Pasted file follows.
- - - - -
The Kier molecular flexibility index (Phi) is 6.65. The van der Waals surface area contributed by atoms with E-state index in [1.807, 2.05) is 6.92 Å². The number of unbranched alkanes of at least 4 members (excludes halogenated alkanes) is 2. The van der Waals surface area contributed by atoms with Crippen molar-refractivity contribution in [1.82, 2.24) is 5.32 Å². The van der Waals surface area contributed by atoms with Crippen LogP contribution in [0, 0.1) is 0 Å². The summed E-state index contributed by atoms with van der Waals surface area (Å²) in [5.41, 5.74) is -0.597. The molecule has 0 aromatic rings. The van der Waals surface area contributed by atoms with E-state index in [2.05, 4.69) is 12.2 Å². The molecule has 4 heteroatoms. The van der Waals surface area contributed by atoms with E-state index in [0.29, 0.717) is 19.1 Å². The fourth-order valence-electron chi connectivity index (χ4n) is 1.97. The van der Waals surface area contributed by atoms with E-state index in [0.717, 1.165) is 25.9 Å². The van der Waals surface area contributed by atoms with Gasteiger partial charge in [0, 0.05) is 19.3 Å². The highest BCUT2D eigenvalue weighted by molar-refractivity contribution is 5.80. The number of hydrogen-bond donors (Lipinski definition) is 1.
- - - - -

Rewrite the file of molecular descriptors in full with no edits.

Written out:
The Kier molecular flexibility index (Phi) is 6.65. The van der Waals surface area contributed by atoms with E-state index in [1.807, 2.05) is 6.92 Å². The number of unbranched alkanes of at least 4 members (excludes halogenated alkanes) is 2. The van der Waals surface area contributed by atoms with Crippen molar-refractivity contribution in [1.82, 2.24) is 5.32 Å². The van der Waals surface area contributed by atoms with Crippen LogP contribution in [0, 0.1) is 0 Å². The summed E-state index contributed by atoms with van der Waals surface area (Å²) in [5.41, 5.74) is -0.597. The molecule has 0 aromatic rings. The van der Waals surface area contributed by atoms with E-state index in [2.05, 4.69) is 12.2 Å². The molecule has 4 heteroatoms. The van der Waals surface area contributed by atoms with E-state index in [0.29, 0.717) is 19.1 Å². The fourth-order valence-electron chi connectivity index (χ4n) is 1.97. The van der Waals surface area contributed by atoms with E-state index in [0.717, 1.165) is 25.9 Å². The van der Waals surface area contributed by atoms with Gasteiger partial charge in [0, 0.05) is 19.3 Å². The highest BCUT2D eigenvalue weighted by molar-refractivity contribution is 5.80. The number of hydrogen-bond donors (Lipinski definition) is 1.